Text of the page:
Stomach discomfort may vary in sensation. Sometimes it is just mild discomfort or a minor stomach ache, while at other times, it can intensify to the point of severe gastric pain. Diagnosing the cause of stomach discomfort depends on how often it occurs, whether it is intermittent or persistent, trigger factors, and concomitant signs and symptoms like nausea, vomiting, regurgitation, belching, bloating and even changes in bowel movement.
Causes of Stomach Discomfort
Most causes of stomach discomfort tend to exacerbate after eating.
- This is a result of the acidic stomach contents rising up into the esophagus.
- Symptoms include heartburn (burning chest pain), nausea, regurgitation, water brash and throat irritation.
- Acid reflux tends to occur after eating, especially after large meals (overeating), exercising after eating, lying flat or consuming alcohol.
- Chronic cases are known as gastroesophageal reflux disease (GERD) and arises due to various other causes, the most common of which is a dysfunction of the LES (lower esophageal sphincter).
- Gastritis is the inflammation of the stomach lining, most often due to H.pylori infection or the use of NSAIDs.
- Discomfort may vary from a stomach ache to severe pain and tends to worsen on an empty stomach or after eating. It is often described as a burning or gnawing stomach pain.
- Nausea, vomiting, belching, bloating and a loss of appetite are other common symptoms.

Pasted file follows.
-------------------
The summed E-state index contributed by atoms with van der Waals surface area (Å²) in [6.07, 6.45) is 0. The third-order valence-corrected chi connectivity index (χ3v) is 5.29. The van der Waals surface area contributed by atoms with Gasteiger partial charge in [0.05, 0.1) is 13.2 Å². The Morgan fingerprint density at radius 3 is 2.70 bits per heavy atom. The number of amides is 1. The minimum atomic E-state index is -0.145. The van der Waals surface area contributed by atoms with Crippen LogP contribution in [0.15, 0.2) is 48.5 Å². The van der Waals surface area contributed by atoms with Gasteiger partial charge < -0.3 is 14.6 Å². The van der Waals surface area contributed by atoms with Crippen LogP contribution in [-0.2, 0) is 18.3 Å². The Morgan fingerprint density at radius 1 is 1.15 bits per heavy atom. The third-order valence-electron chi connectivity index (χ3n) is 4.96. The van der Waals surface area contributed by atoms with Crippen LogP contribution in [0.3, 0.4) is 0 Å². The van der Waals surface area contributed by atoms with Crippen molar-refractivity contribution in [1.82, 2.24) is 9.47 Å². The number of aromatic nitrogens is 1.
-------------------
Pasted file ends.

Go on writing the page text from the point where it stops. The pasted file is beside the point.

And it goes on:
- This is an open sore in the stomach or duodenum often as a result of chronic gastritis.
- A stomach ulcer may present with pain when hungry or at night which slightly eases after eating.
- It may also cause changes in appetite, nausea and vomiting.
- A bleeding ulcer may result in blood in the vomit (hematemesis) or dark blood in the stool (melena).
- Accumulation of gas in the upper gut usually a result of air swallowing and drinking carbonated beverages.
- Symptoms may include excessive belching, stomach bloating, abdominal distension and regurgitation.
- A gassy stomach may be a symptom of other disorders as discussed under discussed under Excessive Gas.
Gastric Outlet Obstruction
- The outflow of the stomach contents into the duodenum is hampered as a result of conditions like pyloric stenosis, stomach polyps or stomach cancer.
- Pain is usually in the upper middle abdominal area and is severe, especially after eating.
- Delayed gastric emptying may result in stomach bloating, upper abdominal distension, nausea, projectile vomiting and heartburn.
- In a hiatal hernia, a portion of the stomach protrudes through the diaphragmatic opening.
- Although it may go unnoticed for long periods of time, larger hernias may cause heartburn, chest pain, nausea and excessive belching. The symptoms tend to aggravate after eating.
- These are disorders that cause a range of gastrointestinal symptoms when other possible causes are ruled out.
- Non-ulcer dyspepsia (indigestion) and irritable bowel syndrome are two functional gut disorders. Although irritable bowel syndrome is associated with changes in bowel movement, stomach discomfort may also be present.
- Symptoms include stomach bloating, abdominal distension, nausea with/without vomiting, abdominal pain and excessive belching.
Other causes of stomach discomfort may be related to the organs and structures surrounding the stomach. This includes :
Article reviewed by Dr. Greg. Last updated on December 17, 2010